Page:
Aces on Bridge — Daily Columns

The Aces on Bridge: Tuesday, March 17, 2009

Dealer: South

Vul: E/W

K 8 4
A 10 8 4 2
J 7 3
9 4
West East
7 6 3 Q J 10 9
Q 9 J 7 3
Q 9 8 4 A K 5
K Q 10 8 6 5 3
A 5 2
K 6 5
10 6 2
A J 7 2
West North East South
Pass 1 Pass 1NT
All Pass

Opening Lead: 4

“Some people fear gaining fame the way pigs fear gaining weight.”

— Chinese proverb

Let’s look at the three little pigs at work on defense, from the qualifying session of the Life Master Pairs in Detroit. In one no-trump, the lead of the diamond four goes to East’s king, South playing the two.

Little pig number one played the diamond ace and another diamond. When West shifted to the club king, it was allowed to hold. Declarer ended up with seven tricks and a near top.

Little pig number two shifts boldly to a club to West’s 10. West takes his club king (South ducking again), then returns his lowest diamond. Now another club from East through South’s tenace produces plus 100 for the defense. North-South would score a near-bottom now.

But what if declarer had begun life with the heart king and the three top clubs? This line of defense would concede the contract, when a spade shift would have defeated it easily. How can you know which way to go?

Little pig number three goes for a middle-of-the-road defense. At trick two, he returns a low diamond to the queen and waits for his partner’s suit preference from the remaining two diamonds. He will shift to a club to ensure that his side defeats the contract by at least one trick, which will score well enough for his side.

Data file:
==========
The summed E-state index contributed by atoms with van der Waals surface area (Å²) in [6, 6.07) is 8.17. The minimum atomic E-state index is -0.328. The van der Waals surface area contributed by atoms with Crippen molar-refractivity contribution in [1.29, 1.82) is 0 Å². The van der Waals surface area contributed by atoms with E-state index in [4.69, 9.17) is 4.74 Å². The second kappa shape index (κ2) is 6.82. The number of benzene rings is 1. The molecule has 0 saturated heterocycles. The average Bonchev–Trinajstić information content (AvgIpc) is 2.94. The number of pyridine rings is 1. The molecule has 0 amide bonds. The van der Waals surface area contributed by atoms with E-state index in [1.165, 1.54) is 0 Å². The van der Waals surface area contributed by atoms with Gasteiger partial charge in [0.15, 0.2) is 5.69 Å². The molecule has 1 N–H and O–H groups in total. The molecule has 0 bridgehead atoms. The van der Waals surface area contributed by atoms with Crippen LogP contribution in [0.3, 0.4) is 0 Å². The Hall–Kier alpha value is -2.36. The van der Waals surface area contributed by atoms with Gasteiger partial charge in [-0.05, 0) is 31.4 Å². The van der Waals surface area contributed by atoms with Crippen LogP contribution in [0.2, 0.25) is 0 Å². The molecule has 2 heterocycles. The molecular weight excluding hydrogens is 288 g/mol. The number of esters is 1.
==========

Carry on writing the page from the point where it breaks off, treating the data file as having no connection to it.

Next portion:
At teams, this last defense is best, but at pairs, number two’s defense has the biggest upside. Moreover, if partner has K-Q-x or K-J-x of clubs, East must play clubs through declarer twice to defeat the contract.

ANSWER: This is an unambiguous penalty double by your partner (suggesting four diamonds, and no fit for clubs) because a pass would be forcing. Without intervention, you would have played in four hearts; but the risk of bad trump splits and diamond ruffs now argues strongly for defending two diamonds. Take the sure plus; you may get more than the value of your game — and your game might not be making!


South Holds:

A 5 2
K 6 5
10 6 2
A J 7 2
West North East South
1 Pass 2
2 Dbl. Pass ?

If you would like to contact Bobby Wolff, feel free to leave a comment at this blog. Reproduced with permission of United Feature Syndicate, Inc., Copyright 2009.